Developing a More Inclusive Food Future Through Research and Innovation

Through participatory research, Dr. Ankita Raturi is working to develop technological tools that can build resilience in the food system.

An Assistant Professor in the Department of Agricultural & Biological Engineering at Purdue University, Raturi says that her work can impact everyone from farmers looking to adopt more regenerative practices to food hub coordinators who wish to connect with their communities. “My mission is to try to think about how we can design a range of methods, models, tools to empower these decision makers,” Raturi tells Food Tank.

To support these stakeholders, Raturi believes in collaborating directly with the them, rather than imposing a solution.

While helping growers adopt and improve cover crop practices, for example, Raturi worked closely with cover crop councils across the United States. Through participatory design sessions that spanned months, she learned what potential users hope to see in new software.

“Each of the different activities we do are really oriented around making sure that everybody is able to speak up and talk about what they’re working on and is able to actually then influence what we ultimately design,” Raturi tells  Food Tank.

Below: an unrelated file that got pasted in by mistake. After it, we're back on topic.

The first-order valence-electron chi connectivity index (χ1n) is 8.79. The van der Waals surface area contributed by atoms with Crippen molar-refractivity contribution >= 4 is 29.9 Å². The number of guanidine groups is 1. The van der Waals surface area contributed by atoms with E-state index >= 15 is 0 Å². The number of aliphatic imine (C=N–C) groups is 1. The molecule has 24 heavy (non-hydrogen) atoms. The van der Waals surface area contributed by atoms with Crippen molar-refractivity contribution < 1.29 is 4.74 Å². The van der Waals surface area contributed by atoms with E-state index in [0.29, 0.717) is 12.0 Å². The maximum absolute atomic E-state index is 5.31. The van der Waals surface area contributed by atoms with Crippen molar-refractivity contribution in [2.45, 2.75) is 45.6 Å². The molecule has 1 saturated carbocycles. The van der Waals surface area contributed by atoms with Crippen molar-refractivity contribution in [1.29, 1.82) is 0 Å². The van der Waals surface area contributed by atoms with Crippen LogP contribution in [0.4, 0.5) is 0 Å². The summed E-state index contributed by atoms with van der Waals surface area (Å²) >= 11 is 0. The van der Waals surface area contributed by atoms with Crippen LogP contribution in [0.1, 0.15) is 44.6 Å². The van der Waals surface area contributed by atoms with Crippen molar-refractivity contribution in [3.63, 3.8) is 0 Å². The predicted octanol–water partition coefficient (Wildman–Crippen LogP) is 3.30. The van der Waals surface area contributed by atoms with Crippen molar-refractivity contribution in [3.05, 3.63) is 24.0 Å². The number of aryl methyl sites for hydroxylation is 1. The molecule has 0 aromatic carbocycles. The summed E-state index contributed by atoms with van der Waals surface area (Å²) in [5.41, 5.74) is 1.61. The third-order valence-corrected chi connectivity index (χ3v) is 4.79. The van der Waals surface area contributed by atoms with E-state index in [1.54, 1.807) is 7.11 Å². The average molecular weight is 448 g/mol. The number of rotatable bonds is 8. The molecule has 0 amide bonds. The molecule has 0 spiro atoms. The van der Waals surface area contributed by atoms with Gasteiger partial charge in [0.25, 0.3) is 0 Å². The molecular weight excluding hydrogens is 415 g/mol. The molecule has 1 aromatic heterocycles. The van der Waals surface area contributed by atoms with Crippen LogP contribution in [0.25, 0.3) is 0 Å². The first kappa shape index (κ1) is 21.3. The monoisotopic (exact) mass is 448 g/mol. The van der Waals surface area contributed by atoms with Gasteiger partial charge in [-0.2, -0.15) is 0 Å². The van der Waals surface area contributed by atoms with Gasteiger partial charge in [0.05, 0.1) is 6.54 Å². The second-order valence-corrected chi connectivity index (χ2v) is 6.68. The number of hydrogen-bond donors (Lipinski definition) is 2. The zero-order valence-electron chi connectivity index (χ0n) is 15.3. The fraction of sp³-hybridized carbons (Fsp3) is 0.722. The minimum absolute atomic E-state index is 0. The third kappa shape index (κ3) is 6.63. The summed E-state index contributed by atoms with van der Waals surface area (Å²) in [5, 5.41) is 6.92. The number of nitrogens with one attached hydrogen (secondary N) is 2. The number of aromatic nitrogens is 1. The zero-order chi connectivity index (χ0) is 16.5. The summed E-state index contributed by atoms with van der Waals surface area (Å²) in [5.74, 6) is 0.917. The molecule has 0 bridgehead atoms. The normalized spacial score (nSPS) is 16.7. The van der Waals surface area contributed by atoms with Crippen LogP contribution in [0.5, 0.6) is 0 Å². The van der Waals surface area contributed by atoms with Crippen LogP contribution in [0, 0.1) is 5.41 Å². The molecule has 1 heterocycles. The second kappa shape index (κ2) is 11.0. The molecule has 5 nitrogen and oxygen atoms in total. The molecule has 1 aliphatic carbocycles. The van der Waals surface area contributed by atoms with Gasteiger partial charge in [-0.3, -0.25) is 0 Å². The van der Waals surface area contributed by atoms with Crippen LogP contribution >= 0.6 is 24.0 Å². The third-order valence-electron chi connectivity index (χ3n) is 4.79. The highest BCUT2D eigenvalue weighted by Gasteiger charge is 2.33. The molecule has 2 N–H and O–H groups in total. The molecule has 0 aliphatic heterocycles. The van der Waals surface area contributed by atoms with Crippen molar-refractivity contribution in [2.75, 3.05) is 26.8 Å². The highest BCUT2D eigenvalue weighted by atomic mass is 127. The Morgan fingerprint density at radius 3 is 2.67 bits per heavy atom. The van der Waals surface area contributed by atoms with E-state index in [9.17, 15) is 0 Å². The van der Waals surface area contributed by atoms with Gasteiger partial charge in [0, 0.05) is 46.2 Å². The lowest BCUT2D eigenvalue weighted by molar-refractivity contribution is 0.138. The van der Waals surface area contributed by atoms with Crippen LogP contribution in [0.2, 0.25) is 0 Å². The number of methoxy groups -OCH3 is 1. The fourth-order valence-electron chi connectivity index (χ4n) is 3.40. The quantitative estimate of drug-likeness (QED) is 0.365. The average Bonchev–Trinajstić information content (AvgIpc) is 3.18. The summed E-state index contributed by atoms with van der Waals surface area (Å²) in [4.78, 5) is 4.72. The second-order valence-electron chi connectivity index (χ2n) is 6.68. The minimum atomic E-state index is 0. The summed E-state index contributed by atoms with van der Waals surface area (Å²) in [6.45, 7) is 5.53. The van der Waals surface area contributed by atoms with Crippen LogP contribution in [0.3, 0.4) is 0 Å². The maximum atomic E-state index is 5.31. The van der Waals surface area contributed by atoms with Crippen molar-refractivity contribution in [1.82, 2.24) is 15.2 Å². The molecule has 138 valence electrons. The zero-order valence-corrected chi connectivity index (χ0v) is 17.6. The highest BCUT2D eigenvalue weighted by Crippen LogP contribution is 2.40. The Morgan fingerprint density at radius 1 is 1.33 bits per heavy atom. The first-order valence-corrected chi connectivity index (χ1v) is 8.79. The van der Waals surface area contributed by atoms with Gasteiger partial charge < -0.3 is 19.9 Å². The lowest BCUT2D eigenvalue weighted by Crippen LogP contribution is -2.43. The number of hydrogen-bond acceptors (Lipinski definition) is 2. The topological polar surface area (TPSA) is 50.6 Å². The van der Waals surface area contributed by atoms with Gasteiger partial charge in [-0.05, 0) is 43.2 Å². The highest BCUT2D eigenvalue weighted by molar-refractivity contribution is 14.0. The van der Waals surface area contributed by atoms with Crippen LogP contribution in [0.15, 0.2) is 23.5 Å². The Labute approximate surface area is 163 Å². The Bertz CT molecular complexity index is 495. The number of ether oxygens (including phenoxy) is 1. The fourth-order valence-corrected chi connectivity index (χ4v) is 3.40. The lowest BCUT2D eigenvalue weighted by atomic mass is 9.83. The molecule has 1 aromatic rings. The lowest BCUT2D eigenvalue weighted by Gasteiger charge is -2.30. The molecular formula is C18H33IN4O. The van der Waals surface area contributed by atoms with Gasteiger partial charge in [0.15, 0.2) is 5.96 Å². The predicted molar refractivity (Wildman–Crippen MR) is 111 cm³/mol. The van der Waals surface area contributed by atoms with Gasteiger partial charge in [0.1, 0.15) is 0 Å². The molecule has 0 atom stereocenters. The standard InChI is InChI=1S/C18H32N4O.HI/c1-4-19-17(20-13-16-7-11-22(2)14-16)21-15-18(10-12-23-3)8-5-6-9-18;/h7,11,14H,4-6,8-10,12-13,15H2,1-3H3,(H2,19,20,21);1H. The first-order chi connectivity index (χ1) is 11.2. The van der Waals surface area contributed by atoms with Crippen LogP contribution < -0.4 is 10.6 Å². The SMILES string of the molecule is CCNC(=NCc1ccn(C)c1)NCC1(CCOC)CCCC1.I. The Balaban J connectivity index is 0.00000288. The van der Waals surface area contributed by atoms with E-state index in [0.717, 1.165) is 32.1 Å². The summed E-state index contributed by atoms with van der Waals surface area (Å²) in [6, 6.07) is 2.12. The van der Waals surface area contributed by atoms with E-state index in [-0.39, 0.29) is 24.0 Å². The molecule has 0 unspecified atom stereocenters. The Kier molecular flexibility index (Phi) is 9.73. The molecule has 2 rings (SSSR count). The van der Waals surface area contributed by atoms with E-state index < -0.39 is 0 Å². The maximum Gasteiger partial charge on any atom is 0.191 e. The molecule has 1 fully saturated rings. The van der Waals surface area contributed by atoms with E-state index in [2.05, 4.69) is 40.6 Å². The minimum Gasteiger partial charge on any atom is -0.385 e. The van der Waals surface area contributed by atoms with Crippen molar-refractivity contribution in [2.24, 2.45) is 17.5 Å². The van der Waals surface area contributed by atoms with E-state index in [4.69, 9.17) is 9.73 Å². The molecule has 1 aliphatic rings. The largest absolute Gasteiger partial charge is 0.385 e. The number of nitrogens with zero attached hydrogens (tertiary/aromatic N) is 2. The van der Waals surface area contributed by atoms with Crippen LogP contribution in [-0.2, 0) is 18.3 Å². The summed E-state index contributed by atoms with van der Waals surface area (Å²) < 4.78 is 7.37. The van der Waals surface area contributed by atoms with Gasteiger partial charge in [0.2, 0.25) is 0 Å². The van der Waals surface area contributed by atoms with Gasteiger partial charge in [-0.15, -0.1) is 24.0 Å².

Raturi says that the process can make some farmers skeptical. But, she says, “one of the things that I’ve always felt really good about—and it’s always kept me going—is the fact that no matter what brings someone to the table, and no matter where their headspace is, after we go through the process together, I know I’ve done my job right if they feel like they were heard and included.”

Once tools are operational, Raturi notes that community engagement is important to keep them running. “We can sit and design and run participatory design sessions and put together a really beautiful interface…We can implement it however we desire, but then somebody needs to actually keep this alive in the long term.”

Open source software can serve “as a way in which we keep these tools alive,” Raturi says. “I look to bringing in community members to be able to take ownership of the tools we create. And so in a lot of ways, my advocacy revolves around this idea [that] we’re not just building tools for you, we’re building tools with you, so you can adopt them, and take care of them over time in the same you that you would with your own spade.”

Listen to the full conversation with Ankita Raturi on “Food Talk with Dani Nierenberg” to hear more Raturi’s participatory research practices, equitable data sharing, and the ways she is working to build resilience in the face of the climate crisis.

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Photo courtesy of Andreas Strandman, Unsplash

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